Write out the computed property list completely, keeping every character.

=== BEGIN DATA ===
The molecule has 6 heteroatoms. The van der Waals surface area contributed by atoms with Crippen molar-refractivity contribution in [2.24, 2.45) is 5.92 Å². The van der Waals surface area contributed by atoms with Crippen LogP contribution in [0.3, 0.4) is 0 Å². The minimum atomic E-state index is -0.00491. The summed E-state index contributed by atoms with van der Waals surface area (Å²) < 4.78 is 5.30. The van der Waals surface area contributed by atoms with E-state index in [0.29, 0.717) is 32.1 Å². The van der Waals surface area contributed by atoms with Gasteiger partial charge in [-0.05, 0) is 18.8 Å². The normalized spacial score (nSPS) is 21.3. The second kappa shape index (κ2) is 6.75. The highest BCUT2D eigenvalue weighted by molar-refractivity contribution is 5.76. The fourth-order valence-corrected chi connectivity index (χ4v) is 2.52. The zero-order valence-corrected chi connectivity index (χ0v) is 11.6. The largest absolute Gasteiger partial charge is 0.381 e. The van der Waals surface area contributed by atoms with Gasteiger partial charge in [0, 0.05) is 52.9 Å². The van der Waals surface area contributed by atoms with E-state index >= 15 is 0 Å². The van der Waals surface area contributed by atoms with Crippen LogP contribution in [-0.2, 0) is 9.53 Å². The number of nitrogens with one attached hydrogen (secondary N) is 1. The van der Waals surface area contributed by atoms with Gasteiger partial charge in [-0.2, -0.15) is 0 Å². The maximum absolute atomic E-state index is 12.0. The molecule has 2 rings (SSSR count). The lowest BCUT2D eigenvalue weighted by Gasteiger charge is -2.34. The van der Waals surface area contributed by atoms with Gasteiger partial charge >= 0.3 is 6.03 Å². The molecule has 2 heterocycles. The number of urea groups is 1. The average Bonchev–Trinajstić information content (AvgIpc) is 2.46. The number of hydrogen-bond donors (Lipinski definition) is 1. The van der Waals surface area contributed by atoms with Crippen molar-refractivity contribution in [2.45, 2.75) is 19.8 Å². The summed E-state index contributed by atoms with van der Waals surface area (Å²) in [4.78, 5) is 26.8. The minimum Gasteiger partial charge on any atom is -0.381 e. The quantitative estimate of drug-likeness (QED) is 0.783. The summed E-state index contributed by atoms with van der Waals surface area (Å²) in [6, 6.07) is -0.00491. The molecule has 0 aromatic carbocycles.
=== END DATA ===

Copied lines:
The molecule has 6 heteroatoms. The van der Waals surface area contributed by atoms with Crippen molar-refractivity contribution in [2.24, 2.45) is 5.92 Å². The van der Waals surface area contributed by atoms with Crippen LogP contribution in [0.3, 0.4) is 0 Å². The minimum atomic E-state index is -0.00491. The summed E-state index contributed by atoms with van der Waals surface area (Å²) < 4.78 is 5.30. The van der Waals surface area contributed by atoms with E-state index in [0.29, 0.717) is 32.1 Å². The van der Waals surface area contributed by atoms with Gasteiger partial charge in [-0.05, 0) is 18.8 Å². The normalized spacial score (nSPS) is 21.3. The second kappa shape index (κ2) is 6.75. The highest BCUT2D eigenvalue weighted by molar-refractivity contribution is 5.76. The fourth-order valence-corrected chi connectivity index (χ4v) is 2.52. The zero-order valence-corrected chi connectivity index (χ0v) is 11.6. The largest absolute Gasteiger partial charge is 0.381 e. The van der Waals surface area contributed by atoms with Gasteiger partial charge in [0, 0.05) is 52.9 Å². The van der Waals surface area contributed by atoms with E-state index >= 15 is 0 Å². The van der Waals surface area contributed by atoms with Crippen LogP contribution in [-0.2, 0) is 9.53 Å². The number of nitrogens with one attached hydrogen (secondary N) is 1. The van der Waals surface area contributed by atoms with Gasteiger partial charge in [-0.2, -0.15) is 0 Å². The maximum absolute atomic E-state index is 12.0. The molecule has 2 rings (SSSR count). The lowest BCUT2D eigenvalue weighted by Gasteiger charge is -2.34. The van der Waals surface area contributed by atoms with Gasteiger partial charge >= 0.3 is 6.03 Å². The molecule has 2 heterocycles. The number of urea groups is 1. The average Bonchev–Trinajstić information content (AvgIpc) is 2.46. The number of hydrogen-bond donors (Lipinski definition) is 1. The van der Waals surface area contributed by atoms with Crippen molar-refractivity contribution in [2.45, 2.75) is 19.8 Å². The summed E-state index contributed by atoms with van der Waals surface area (Å²) in [4.78, 5) is 26.8. The minimum Gasteiger partial charge on any atom is -0.381 e. The quantitative estimate of drug-likeness (QED) is 0.783. The summed E-state index contributed by atoms with van der Waals surface area (Å²) in [6, 6.07) is -0.00491. The molecule has 0 aromatic carbocycles.